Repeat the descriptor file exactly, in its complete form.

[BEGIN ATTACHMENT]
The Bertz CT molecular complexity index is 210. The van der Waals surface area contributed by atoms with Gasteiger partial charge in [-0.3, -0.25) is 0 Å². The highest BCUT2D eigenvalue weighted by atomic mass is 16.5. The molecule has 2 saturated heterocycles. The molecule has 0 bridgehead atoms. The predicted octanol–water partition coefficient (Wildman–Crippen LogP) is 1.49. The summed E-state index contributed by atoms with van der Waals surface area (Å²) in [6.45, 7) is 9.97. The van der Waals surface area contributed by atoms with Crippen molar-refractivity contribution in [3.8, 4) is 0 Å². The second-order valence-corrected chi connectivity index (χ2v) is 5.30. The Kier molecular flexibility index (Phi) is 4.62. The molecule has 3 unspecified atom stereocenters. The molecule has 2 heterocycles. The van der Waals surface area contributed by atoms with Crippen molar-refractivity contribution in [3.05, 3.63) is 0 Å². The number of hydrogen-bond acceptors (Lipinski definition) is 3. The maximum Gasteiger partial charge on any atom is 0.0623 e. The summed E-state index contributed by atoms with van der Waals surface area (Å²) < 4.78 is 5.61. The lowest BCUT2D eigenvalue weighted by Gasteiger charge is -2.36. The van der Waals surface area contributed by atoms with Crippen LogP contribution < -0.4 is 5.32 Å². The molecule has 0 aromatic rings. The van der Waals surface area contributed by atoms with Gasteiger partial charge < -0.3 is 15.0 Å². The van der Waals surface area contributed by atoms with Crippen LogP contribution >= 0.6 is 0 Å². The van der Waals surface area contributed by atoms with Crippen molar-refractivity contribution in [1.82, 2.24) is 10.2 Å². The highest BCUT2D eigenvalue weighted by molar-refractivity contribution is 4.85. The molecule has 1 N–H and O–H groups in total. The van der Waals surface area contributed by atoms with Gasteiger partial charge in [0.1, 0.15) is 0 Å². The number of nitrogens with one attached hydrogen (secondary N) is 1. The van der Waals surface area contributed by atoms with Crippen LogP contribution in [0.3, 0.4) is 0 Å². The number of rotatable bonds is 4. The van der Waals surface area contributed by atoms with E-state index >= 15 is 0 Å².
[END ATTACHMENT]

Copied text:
The Bertz CT molecular complexity index is 210. The van der Waals surface area contributed by atoms with Gasteiger partial charge in [-0.3, -0.25) is 0 Å². The highest BCUT2D eigenvalue weighted by atomic mass is 16.5. The molecule has 2 saturated heterocycles. The molecule has 0 bridgehead atoms. The predicted octanol–water partition coefficient (Wildman–Crippen LogP) is 1.49. The summed E-state index contributed by atoms with van der Waals surface area (Å²) in [6.45, 7) is 9.97. The van der Waals surface area contributed by atoms with Crippen molar-refractivity contribution in [3.8, 4) is 0 Å². The second-order valence-corrected chi connectivity index (χ2v) is 5.30. The Kier molecular flexibility index (Phi) is 4.62. The molecule has 3 unspecified atom stereocenters. The molecule has 2 heterocycles. The van der Waals surface area contributed by atoms with Crippen molar-refractivity contribution in [3.05, 3.63) is 0 Å². The number of hydrogen-bond acceptors (Lipinski definition) is 3. The maximum Gasteiger partial charge on any atom is 0.0623 e. The summed E-state index contributed by atoms with van der Waals surface area (Å²) < 4.78 is 5.61. The lowest BCUT2D eigenvalue weighted by Gasteiger charge is -2.36. The van der Waals surface area contributed by atoms with Crippen LogP contribution < -0.4 is 5.32 Å². The molecule has 0 aromatic rings. The van der Waals surface area contributed by atoms with Gasteiger partial charge < -0.3 is 15.0 Å². The van der Waals surface area contributed by atoms with Crippen LogP contribution >= 0.6 is 0 Å². The van der Waals surface area contributed by atoms with Crippen molar-refractivity contribution in [1.82, 2.24) is 10.2 Å². The highest BCUT2D eigenvalue weighted by molar-refractivity contribution is 4.85. The molecule has 1 N–H and O–H groups in total. The van der Waals surface area contributed by atoms with Gasteiger partial charge in [0.1, 0.15) is 0 Å². The number of nitrogens with one attached hydrogen (secondary N) is 1. The van der Waals surface area contributed by atoms with Crippen LogP contribution in [0.3, 0.4) is 0 Å². The number of rotatable bonds is 4. The van der Waals surface area contributed by atoms with E-state index >= 15 is 0 Å².